As the United States prepares to transition from one President to another, a transition is also under way on how the EU will work with the US. A reboot to the transatlantic alliance.
A draft plan from the Commission plans to revitalise that partnership, by burying the tensions of Trump era and focusing instead on working together.
The plan outlines five areas of focus:
- Fighting coronavirus
- Enhancing the economic recovery
- Combatting climate change
- Upholding multilateralism and shared values
- Promoting peace and security
The plan is attracting a lot of enthusiasm or those hoping for a rekindling of EU-US ties in Brussels.
"We have been asking and striving for closer relationship for so long and it has been certainly been testy times over the past four years and so this is a welcome development," said Susan Danger, CEO of the American Chamber of Commerce to the EU. She also stressed the importance of the transatlantic relationship for 'creating jobs, prosperity, growth and providing security on both sides of the Atlantic.”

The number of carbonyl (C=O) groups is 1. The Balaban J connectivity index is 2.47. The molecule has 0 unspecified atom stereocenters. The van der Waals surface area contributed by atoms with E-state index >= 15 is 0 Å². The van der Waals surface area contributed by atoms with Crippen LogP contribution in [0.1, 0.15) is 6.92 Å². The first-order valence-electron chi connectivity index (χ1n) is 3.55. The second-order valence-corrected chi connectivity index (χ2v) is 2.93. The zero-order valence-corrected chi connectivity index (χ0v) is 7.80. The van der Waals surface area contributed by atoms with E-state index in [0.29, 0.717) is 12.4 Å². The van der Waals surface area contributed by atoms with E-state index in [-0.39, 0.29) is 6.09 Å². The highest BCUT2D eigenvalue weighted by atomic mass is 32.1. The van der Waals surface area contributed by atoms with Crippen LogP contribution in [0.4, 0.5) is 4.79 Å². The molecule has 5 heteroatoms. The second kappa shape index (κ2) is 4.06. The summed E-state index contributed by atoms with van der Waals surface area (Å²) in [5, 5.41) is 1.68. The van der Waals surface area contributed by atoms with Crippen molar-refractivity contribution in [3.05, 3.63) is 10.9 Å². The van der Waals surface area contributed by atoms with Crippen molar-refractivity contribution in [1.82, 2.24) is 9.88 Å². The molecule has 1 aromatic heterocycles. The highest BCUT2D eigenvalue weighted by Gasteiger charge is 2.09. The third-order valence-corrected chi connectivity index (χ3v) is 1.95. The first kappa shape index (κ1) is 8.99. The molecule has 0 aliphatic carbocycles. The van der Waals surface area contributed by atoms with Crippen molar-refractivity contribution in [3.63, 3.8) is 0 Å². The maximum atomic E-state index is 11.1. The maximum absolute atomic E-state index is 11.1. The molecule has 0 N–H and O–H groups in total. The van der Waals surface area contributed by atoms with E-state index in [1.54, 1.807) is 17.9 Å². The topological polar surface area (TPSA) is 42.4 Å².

While differences particularly on trade and the dominance of the digital giants will persist - not least of all on data protection and taxation, there will likely be a renewed, joined up approach to China.
"Obviously the Biden administration will play a lot more attention to a set of issues where the Trump administration was not that interested on human rights," says Ian Lesser, Vice President at The German Marshall Fund.
But he explains that Europeans shouldn't expect a softer approach from the Democrat
"It is conceivable that it will continue to get tougher and tougher."
The 11 page draft document, is an attempt to move on but also to move back to a more familiar transatlantic relationship.
Leaders will decide whether to endorse the plan at their council meeting next week, before a possible joint EU-US diplomacy summit next year.